With vast geothermal resources, as well as lots of rain and snow (and ice caps covering 11% of the island), Iceland is the home of cheap electricity and hot water. 100% of the electricity grid is derived from renewable resources (hydro and geothermal) and 90% of the hot water is geothermal. And of all energy resources, only 15% is derived from fossil fuels—used mostly for transportation—and even then, Iceland is quickly embracing EV transportation.
In the end, Iceland leads the world in renewable energy use! How hot is that!
Yep! In Iceland, you can take the longest hot shower ever!
*The word Geysir is derived from the Old Norse word "geysa" meaning "to gush" or "to rush forth." Iceland's Geysir is also referred to as "Geysir Geyser" and "Great Geysir." This should not be confused with the word "geezer" which was derived from the word "guise" meaning the practice of disguising oneself, often with a mask. So! Now you know! And if a busload of geezers wearing creepy masks arrives at Geysir Geyser during your visit, run for your life!
A Frosty Gullfoss!
Located in the Hvítá river canyon and fed by the nearby Langjökull glacier, Gullfoss is the largest waterfall in Europe by volume!
That we enjoy Gullfoss today was less than assured when, in 1907, investors wanted to rent the falls and convert them into a hydroelectric power plant. A nearby farm owner—Sigríður Tómasdóttir—led the fight to save the falls and became one of Iceland's first environmentalists in the process. Her lawyer in the case—Sveinn Björnsson—later became Iceland's first president in 1944 when Icelanders established a republic separate of Denmark!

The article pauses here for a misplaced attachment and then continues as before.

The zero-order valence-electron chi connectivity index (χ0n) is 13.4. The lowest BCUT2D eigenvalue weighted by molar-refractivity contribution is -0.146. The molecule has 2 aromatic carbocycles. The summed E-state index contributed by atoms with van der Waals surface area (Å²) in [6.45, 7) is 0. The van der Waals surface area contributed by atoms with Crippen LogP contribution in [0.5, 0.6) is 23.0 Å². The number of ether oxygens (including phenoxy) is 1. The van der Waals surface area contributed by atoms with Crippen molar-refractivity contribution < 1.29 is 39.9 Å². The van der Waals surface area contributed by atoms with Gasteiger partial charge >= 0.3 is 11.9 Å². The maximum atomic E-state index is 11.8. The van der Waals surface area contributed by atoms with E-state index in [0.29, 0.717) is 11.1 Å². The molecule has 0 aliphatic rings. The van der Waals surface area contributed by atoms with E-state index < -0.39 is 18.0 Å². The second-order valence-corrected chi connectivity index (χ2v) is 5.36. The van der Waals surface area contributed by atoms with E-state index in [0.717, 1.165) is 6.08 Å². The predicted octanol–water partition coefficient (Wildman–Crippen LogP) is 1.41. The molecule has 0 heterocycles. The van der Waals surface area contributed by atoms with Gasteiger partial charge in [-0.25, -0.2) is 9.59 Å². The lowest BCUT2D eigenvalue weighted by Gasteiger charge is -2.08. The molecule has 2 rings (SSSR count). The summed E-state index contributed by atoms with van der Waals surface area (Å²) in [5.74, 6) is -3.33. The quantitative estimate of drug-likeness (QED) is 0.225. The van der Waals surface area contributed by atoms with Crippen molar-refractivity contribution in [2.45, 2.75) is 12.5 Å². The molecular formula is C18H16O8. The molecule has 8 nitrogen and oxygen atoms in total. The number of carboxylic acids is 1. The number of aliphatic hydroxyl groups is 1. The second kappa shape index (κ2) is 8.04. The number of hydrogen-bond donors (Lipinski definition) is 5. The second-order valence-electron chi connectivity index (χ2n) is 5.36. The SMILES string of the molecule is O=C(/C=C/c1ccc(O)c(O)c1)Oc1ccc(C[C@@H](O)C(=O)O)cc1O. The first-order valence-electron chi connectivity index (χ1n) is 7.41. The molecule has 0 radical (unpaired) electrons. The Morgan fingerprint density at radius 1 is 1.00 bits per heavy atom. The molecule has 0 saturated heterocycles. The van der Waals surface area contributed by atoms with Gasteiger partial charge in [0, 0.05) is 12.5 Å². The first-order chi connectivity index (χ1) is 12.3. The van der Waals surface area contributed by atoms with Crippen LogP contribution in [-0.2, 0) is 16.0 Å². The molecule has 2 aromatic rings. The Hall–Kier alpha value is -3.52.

The cool thing about sunrises and sunsets in the far north in winter is that you don't have to rush to get the photo. Like the Energizer Bunny, Iceland's spectacular winter light show keeps going and going.
Eyjafjallajökull—pronounced eiːjaˌfjatlaˌjœːkʏtl̥ and more commonly referred to as E15 (the letter "E" followed by 15 letters)—was the first volcano/ice cap encountered traveling east along the south coast of the Ring Road ... courtesy of Arctic Adventures and our guide, Anna.
Famously, this volcano last erupted in the spring of 2010, spewing ash high into the atmosphere causing chaos in cross-Atlantic air traffic for weeks.
It's only a matter of time before E15 performs an encore!
The lagoon at the terminus of Sólheimajökull is significant. It's not crazy big or deep. No. Rather, it's significant because it didn't even exist until 2007!
Sólheimajökull is an outlet glacier—or glacial tongue—branching off the parent and larger glacier/ice cap, Mýrdalsjökull. With global warming accelerating the current retreat, and the fact that it's located in close proximity to the active Eyjafjallajökull and Katla volcanos, Sólheimajökull is living in a tough neighborhood!
Note the tiny people hiking on top of the glacier!
How About a Little Sandblasting?